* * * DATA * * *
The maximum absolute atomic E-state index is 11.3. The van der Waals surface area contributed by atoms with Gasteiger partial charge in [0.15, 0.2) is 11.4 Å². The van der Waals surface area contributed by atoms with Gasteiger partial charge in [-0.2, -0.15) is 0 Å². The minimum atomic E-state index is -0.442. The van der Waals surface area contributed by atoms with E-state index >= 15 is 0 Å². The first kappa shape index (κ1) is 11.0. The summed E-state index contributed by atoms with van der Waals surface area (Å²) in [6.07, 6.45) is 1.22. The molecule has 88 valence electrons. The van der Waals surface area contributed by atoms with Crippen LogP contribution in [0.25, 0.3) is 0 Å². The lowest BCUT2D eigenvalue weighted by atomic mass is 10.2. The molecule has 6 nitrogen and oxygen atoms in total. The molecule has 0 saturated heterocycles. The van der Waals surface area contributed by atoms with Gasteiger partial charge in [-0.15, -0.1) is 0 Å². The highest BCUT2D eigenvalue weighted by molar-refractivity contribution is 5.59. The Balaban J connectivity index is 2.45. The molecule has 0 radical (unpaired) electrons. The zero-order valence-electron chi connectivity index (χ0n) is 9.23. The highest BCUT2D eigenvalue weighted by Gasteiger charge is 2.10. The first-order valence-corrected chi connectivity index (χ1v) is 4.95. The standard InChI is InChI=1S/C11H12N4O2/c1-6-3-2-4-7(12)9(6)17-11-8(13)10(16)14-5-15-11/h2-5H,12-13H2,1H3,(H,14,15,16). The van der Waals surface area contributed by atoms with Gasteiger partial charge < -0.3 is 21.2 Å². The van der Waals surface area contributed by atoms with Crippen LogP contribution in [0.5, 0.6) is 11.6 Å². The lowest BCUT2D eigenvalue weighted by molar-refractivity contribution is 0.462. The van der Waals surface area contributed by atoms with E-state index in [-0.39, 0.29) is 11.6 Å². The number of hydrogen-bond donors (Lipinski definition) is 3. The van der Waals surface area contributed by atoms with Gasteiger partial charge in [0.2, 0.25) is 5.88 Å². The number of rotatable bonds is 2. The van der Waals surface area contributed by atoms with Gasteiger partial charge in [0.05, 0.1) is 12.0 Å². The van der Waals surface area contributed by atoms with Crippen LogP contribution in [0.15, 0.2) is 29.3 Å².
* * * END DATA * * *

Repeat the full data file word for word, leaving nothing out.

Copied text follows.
The maximum absolute atomic E-state index is 11.3. The van der Waals surface area contributed by atoms with Gasteiger partial charge in [0.15, 0.2) is 11.4 Å². The van der Waals surface area contributed by atoms with Gasteiger partial charge in [-0.2, -0.15) is 0 Å². The minimum atomic E-state index is -0.442. The van der Waals surface area contributed by atoms with E-state index >= 15 is 0 Å². The first kappa shape index (κ1) is 11.0. The summed E-state index contributed by atoms with van der Waals surface area (Å²) in [6.07, 6.45) is 1.22. The molecule has 88 valence electrons. The van der Waals surface area contributed by atoms with Crippen LogP contribution in [0.25, 0.3) is 0 Å². The lowest BCUT2D eigenvalue weighted by atomic mass is 10.2. The molecule has 6 nitrogen and oxygen atoms in total. The molecule has 0 saturated heterocycles. The van der Waals surface area contributed by atoms with Gasteiger partial charge in [-0.15, -0.1) is 0 Å². The highest BCUT2D eigenvalue weighted by molar-refractivity contribution is 5.59. The Balaban J connectivity index is 2.45. The molecule has 0 radical (unpaired) electrons. The zero-order valence-electron chi connectivity index (χ0n) is 9.23. The highest BCUT2D eigenvalue weighted by Gasteiger charge is 2.10. The first-order valence-corrected chi connectivity index (χ1v) is 4.95. The standard InChI is InChI=1S/C11H12N4O2/c1-6-3-2-4-7(12)9(6)17-11-8(13)10(16)14-5-15-11/h2-5H,12-13H2,1H3,(H,14,15,16). The van der Waals surface area contributed by atoms with Gasteiger partial charge < -0.3 is 21.2 Å². The van der Waals surface area contributed by atoms with Crippen LogP contribution in [0.5, 0.6) is 11.6 Å². The lowest BCUT2D eigenvalue weighted by molar-refractivity contribution is 0.462. The van der Waals surface area contributed by atoms with E-state index in [-0.39, 0.29) is 11.6 Å². The number of hydrogen-bond donors (Lipinski definition) is 3. The van der Waals surface area contributed by atoms with Gasteiger partial charge in [0.2, 0.25) is 5.88 Å². The number of rotatable bonds is 2. The van der Waals surface area contributed by atoms with Gasteiger partial charge in [0.05, 0.1) is 12.0 Å². The van der Waals surface area contributed by atoms with Crippen LogP contribution in [0.15, 0.2) is 29.3 Å².